Save our chocolate!

I don’t usually post on non-technology issues, but as a certified chocoholic I think this warrants discussion: Hershey and other high volume chocolate manufacturers are trying to get the FDA to allow the substitution of vegetable oil for cocoa butter without requiring any special labeling. If you like chocolate, send your respectful comments to the FDA. Guittard has a nice web site up explaining the issue and letting you know how you can help. Thanks to Pavel for the link (now if only he would update his blog more than twice a year…)

~ by Andrew Shebanow on 20Apr07.

5 Responses to “Save our chocolate!”

  1. I would vote for abandoning the high volume chocolate manufacturers sooner rather than later.

  2. Rafe,

    I personally abandoned them long ago, but its getting tougher and tougher these days. Hershey now owns several high end boutique brands, including Sharffenberger (probably not spelled correctly, sorry). This kind of thing probably wouldn’t happen in Europe, where there is a long tradition of protecting food from such alduteration.

  3. Come on. Let them do this. It is a real competitive advantage for Belgium 🙂

    More seriously, unfortunately, the EU has recently allowed for some substitution vegetal fat. However, some countries, like Belgium, maintain a cocoa fat only standard.

    An additional negative effect of the proposed change: cocoa supplier countries are losing an important source of revenue. The palm oil, mostly used as substitute is originating from other countries. Bad news for Africa.

    Here the comment I left on the FDA site.

    Dear FDA,

    as a Belgian and a true chocolate lover, I should encourage you to go the proposed route of lowering the quality of the US chocolate. This is an excellent decision for the Belgian chocolate industry as the US consumers will clearly make the difference and increase the sales of Belgian chocolate.
    Furthermore, the disgusting taste of the cheap ersatz you are about to allow will certainly play a major role in keeping the brightest minds out of the US. Another competitive advantage for Belgium.
    However, thinking about my US friends and colleagues (and the burden it will represent for me to bring them the real chocolate every time I go to the US), as a matter of solidarity between chocolate lovers, I’ll put my chocolate nationalism on hold.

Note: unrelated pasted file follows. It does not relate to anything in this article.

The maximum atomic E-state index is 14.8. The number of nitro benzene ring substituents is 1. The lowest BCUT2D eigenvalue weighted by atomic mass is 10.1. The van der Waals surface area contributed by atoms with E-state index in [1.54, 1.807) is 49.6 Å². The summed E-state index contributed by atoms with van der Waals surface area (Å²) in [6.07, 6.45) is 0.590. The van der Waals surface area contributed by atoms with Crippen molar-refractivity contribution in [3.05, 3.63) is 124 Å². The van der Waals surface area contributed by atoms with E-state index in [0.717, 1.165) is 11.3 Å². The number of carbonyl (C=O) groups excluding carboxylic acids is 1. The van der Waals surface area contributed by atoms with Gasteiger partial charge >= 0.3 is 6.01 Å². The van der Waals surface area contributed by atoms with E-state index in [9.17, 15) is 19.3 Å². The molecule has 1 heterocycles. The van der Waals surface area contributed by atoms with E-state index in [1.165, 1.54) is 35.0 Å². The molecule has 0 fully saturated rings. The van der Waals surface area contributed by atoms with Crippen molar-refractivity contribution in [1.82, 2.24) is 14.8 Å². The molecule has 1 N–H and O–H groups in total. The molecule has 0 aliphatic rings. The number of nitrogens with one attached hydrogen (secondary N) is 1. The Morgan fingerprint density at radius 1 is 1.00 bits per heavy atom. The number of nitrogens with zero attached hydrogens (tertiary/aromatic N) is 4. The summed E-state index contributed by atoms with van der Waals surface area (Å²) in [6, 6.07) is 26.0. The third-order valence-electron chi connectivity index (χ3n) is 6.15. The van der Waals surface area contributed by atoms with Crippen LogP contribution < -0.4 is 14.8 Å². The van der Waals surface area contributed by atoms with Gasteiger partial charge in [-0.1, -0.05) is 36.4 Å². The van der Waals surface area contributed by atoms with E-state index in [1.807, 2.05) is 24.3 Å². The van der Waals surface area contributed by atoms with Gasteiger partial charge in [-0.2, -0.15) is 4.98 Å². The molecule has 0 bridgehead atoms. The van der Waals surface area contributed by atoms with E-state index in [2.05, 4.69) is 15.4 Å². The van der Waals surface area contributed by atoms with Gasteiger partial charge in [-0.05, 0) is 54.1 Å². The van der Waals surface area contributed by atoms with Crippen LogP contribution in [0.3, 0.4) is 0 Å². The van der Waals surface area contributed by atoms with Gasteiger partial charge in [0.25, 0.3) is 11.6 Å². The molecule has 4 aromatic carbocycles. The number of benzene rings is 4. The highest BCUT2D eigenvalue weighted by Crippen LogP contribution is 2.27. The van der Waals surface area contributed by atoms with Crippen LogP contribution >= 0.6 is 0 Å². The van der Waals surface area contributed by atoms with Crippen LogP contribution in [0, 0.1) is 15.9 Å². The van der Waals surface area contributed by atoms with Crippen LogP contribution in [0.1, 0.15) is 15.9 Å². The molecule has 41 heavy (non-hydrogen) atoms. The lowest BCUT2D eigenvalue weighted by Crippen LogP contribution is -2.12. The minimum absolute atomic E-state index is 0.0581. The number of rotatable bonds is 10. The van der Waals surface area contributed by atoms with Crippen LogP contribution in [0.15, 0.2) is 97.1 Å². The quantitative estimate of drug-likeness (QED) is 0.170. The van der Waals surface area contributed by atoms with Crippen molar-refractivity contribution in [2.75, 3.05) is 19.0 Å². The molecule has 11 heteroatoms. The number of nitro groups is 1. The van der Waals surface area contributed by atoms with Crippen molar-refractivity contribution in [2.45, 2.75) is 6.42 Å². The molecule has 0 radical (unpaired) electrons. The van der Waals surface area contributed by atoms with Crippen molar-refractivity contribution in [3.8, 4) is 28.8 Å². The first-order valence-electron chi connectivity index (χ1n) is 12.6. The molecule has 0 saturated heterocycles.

Please don’t mess with the chocolate.

    I have already tasted the resulting mixture in some countries that have allowed this. Believe me, you will never offer your children any chocolate Easter egg anymore.

  4. What chocolate lover eats Hershey’s anyway? There’s vanillin and high fructose corn syrup too — all reasons why America’s proud creation of the 40’s and 50’s — the national consumer brand — is flushing itself down the toilet in face of buy organic, buy local, buy real. That circling-the-drain show is best watched munching on a local chocolate brand rather than messing around on or whatever.

  5. @Belgians: Sorry to hear that the EU has failed to protect the integrity of our food items, but I’m glad that at least Belgium has a better policy. I’m actually shocked if France and Italy allow such adulteration of the meaning of a food – I’ve always respected their traditions in this area.

    @anthony: So its ok to trick ordinary consumers as long as our high end chocolate stays pure? How often do you really check the ingredients on those high end bars? How often do you check the ingredients on that box of chocolate you buy at See’s or at Godiva (not that I’m accusing either one of anything, but you get my point I hope). Do you know who owns most of the high end chocolate companies these days? Multinationals. I say, if you call it chocolate, it should be chocolate.

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